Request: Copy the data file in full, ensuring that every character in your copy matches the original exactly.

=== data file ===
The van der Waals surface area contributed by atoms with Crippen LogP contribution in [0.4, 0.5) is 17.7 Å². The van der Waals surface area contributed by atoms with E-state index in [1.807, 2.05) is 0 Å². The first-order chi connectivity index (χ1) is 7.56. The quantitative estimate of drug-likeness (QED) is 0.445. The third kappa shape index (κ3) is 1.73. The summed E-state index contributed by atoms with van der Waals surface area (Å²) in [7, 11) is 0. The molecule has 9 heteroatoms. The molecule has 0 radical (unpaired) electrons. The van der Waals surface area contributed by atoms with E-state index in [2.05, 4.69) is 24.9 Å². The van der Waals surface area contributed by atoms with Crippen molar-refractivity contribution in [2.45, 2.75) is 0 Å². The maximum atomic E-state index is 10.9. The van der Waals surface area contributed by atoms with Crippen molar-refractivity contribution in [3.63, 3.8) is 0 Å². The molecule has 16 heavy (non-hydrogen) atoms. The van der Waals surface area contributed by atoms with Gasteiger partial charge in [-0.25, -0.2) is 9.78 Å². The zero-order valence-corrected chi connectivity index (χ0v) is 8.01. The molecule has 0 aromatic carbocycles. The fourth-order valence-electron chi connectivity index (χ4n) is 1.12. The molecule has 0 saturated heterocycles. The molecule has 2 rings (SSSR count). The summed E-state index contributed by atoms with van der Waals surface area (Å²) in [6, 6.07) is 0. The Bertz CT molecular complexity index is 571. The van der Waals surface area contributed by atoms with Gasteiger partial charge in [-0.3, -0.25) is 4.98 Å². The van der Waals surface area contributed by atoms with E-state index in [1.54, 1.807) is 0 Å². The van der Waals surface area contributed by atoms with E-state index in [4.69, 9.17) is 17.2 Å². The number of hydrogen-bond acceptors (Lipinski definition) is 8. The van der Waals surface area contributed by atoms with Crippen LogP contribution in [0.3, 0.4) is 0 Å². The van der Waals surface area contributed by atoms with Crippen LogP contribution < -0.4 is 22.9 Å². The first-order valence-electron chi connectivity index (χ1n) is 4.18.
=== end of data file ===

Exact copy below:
The van der Waals surface area contributed by atoms with Crippen LogP contribution in [0.4, 0.5) is 17.7 Å². The van der Waals surface area contributed by atoms with E-state index in [1.807, 2.05) is 0 Å². The first-order chi connectivity index (χ1) is 7.56. The quantitative estimate of drug-likeness (QED) is 0.445. The third kappa shape index (κ3) is 1.73. The summed E-state index contributed by atoms with van der Waals surface area (Å²) in [7, 11) is 0. The molecule has 9 heteroatoms. The molecule has 0 radical (unpaired) electrons. The van der Waals surface area contributed by atoms with E-state index in [2.05, 4.69) is 24.9 Å². The van der Waals surface area contributed by atoms with Crippen molar-refractivity contribution in [2.45, 2.75) is 0 Å². The maximum atomic E-state index is 10.9. The van der Waals surface area contributed by atoms with Crippen molar-refractivity contribution in [3.63, 3.8) is 0 Å². The molecule has 16 heavy (non-hydrogen) atoms. The van der Waals surface area contributed by atoms with Gasteiger partial charge in [-0.25, -0.2) is 9.78 Å². The zero-order valence-corrected chi connectivity index (χ0v) is 8.01. The molecule has 0 aromatic carbocycles. The fourth-order valence-electron chi connectivity index (χ4n) is 1.12. The molecule has 0 saturated heterocycles. The molecule has 2 rings (SSSR count). The summed E-state index contributed by atoms with van der Waals surface area (Å²) in [6, 6.07) is 0. The Bertz CT molecular complexity index is 571. The van der Waals surface area contributed by atoms with Gasteiger partial charge in [-0.3, -0.25) is 4.98 Å². The van der Waals surface area contributed by atoms with E-state index in [1.54, 1.807) is 0 Å². The van der Waals surface area contributed by atoms with E-state index in [4.69, 9.17) is 17.2 Å². The number of hydrogen-bond acceptors (Lipinski definition) is 8. The van der Waals surface area contributed by atoms with Crippen LogP contribution in [0.3, 0.4) is 0 Å². The van der Waals surface area contributed by atoms with Crippen LogP contribution < -0.4 is 22.9 Å². The first-order valence-electron chi connectivity index (χ1n) is 4.18.